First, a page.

When it comes to the U.S. stock market, millennials can’t even.
That’s the conclusion of a Goldman Sachs Group Inc. survey that found 18 percent of the young adults trusted the stock market as “the best way to save for the future.” More than 20 percent of the respondents said they didn’t know enough about it, while another 16 percent said stocks are either too volatile or the marketplace isn’t fair for small investors.
American demographics are shifting and Wall Street is taking notice. Millennials, usually defined as those between the ages of 18 and 34, are entering their prime savings years as the Baby Boom generation heads toward retirement.
“Millennials will become the most important financial generation in America and the industry will have to adapt to meet their needs,” Goldman Sachs analysts Conor Fitzgerald and Sarah Cha wrote in the survey.
Goldman Sachs questioned 752 people in the age group about issues ranging from homeownership to privacy and payment preferences. The margin of error in the poll was 3.5 percent, according to the firm.
While young adults have witnessed a bull market in which stocks have more than tripled since 2009, they are also exposed to voices from Federal Reserve Chair Janet Yellen to billionaire Warren Buffett cautioning about stock-market valuations. The market’s composition has also changed with the advent of high-frequency traders, dark pools, and even a novel form of market manipulation called “spoofing.”
Goldman Sachs presented other tidbits about the younger generation, among them that they want financial advice quickly. About 43 percent of the survey participants said they wouldn’t spend more than an hour getting guidance on an investment, while 13 percent of them said they wouldn’t seek out advice at all. Most also ask their parents how to handle their money.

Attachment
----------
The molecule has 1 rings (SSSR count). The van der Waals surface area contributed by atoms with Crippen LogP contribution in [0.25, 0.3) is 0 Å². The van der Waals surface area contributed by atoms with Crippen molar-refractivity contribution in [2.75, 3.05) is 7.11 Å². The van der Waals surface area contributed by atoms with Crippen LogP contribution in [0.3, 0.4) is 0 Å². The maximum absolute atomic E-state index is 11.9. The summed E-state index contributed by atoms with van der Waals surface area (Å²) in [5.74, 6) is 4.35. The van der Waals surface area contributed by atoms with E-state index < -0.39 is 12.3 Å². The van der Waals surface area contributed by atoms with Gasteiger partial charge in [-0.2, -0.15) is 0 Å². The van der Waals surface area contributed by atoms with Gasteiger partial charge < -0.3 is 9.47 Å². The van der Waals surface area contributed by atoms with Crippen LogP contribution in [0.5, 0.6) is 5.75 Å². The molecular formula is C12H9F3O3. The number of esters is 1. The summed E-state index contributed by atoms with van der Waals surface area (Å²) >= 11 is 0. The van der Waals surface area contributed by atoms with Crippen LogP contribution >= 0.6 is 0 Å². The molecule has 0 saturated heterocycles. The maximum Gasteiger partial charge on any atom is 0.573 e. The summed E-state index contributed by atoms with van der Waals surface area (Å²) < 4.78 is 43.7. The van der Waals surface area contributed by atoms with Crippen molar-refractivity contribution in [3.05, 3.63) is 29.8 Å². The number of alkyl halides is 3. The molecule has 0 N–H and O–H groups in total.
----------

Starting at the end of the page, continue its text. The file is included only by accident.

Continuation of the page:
In the event they came into a sizable sum of cash, almost half said they’d use it to pay down debt, which may not be surprising considering they’re shouldering more than $1 trillion in outstanding student loans. About two-thirds said they check their finances at least once a week. More than half of them said they’d never use Bitcoin.
Millennials’ distrust of the stock market comes as they are about to have a bigger impact on the investing world. They have surpassed the baby boomer generation as the largest U.S. population group, according to data cited in a Citigroup Inc. report in May.
Adults born between 1981 and 1997 shouldn’t have a “visceral dislike” for stocks because they didn’t lose money in the two bear markets since 2000, Tobias Levkovich, Citigroup’s chief U.S. equity strategist, wrote in a May 18 report.
People move into their “savings years” within the 35-39 age range, New York-based Levkovich wrote, and the new crowd will eventually provide support to share prices.
Right after they move out of their parents’ basements.